King Alfred died in 899, but the succession of his son, King Edward the Elder, was not without incident. The Anglo-Saxon Chronicles tell us that after Edward succeeded to the throne, his cousin Æthelwold (son of King Æthelred, who had preceded Alfred as king) rode and seized both Wimborne and Christchurch. In response, King Edward rode to where Badbury Rings now stand. Strictly speaking, this post just deals with the earlier part of the Æthelwold rebellion, before he fled Dorset for Northumbria. I hope to deal with later events in subsequent posts. All of these locations are in Dorset. For a map showing these places, please click the link below:
It seems that Wimborne was Æthelwold’s main base (as opposed to Christchurch). This is because the Anglo-Saxon Chronicles tell us that he barricaded himself in the estate there. It seems that he was there with a nun as well as some supporters, before he eventually fled under the cover of darkness to Northumbria, with the nun also going on the run. We are told that he took this nun against the orders of bishops, although we cannot be certain of what kind of relationship Æthelwold had with her. Nowhere is she named. It may not have been a hostile abduction. Indeed, Florence of Worcester tells us that Edward had married the nun, and also that she was later returned to Wimborne – and therefore presumably had come from there as well. Perhaps Edward went to Wimborne more because of the nun than because it was the location of his buried father. Æthelwold’s father, King Æthelred, had been buried at Wimborne in 871 some time after the Battle of Meretun. The outline of the Saxon royal estate is not known but it is thought to have been focused around where the minster is currently located, and it is thought that the Minster might be at the location of the Saxon church, nunnery (that had been founded by King Ine in 705) and monastery.
Christchurch is called Tweoxnam in the Anglo-Saxon Chronicles, referring to its location between two water courses, the Rivers Stour and Avon. The priory is thought to sit on (or overlap with) the footprint of the earlier Saxon church.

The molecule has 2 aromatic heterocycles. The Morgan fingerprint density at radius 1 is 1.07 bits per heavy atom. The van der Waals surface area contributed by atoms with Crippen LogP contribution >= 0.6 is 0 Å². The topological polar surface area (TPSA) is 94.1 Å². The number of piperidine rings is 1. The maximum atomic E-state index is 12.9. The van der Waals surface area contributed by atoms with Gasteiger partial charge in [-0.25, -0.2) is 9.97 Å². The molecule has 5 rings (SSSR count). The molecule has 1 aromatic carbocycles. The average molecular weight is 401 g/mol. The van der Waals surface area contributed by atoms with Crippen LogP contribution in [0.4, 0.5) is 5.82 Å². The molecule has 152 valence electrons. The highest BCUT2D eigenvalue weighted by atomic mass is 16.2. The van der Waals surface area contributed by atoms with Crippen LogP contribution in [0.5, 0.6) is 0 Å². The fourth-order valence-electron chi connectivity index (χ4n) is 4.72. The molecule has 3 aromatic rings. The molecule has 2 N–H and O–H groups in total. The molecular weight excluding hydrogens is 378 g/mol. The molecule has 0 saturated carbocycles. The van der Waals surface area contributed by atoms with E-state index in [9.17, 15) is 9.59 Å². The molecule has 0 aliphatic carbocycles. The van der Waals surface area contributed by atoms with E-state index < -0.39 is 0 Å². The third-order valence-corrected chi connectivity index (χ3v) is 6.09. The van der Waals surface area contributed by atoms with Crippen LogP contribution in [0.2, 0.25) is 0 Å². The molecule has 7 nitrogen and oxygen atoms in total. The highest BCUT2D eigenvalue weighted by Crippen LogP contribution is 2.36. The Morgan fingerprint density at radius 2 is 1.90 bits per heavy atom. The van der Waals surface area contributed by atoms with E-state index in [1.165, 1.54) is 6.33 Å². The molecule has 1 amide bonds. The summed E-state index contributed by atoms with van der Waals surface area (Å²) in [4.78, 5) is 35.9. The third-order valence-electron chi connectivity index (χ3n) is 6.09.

Badbury Rings is an impressively large Iron Age hill fort. King Edward clearly found this location suitable for suppressing his cousin’s rebellion at nearby Wimborne. It is an easy place to visit, with a large car park. A number of Roman roads converge at Badbury Rings, although it is difficult to be certain which of these would have been in use in King Edward the Elder’s time. It is interesting to speculate on how he might have got from Winchester (based on an assumption that he would have been at his father’s interment at Winchester and that the rebellion took place shortly afterwards) to Badbury on any existing Roman roads. It seems likely that a Roman road from Winchester passing through Otterbourne extended through to Ringwood and then onward, probably to Lake Farm, near Corfe Mullen (near Wimborne). There was a Roman road from there to Badbury. Æthelwold may have used most of the same route to get to Wimborne. Other routes may have been available, but when being pursued, or in pursuit, something in a straight line would have been preferred.
This is a follow on from my book, King Alfred: A Man on the Move, available from bookshops and Amazon.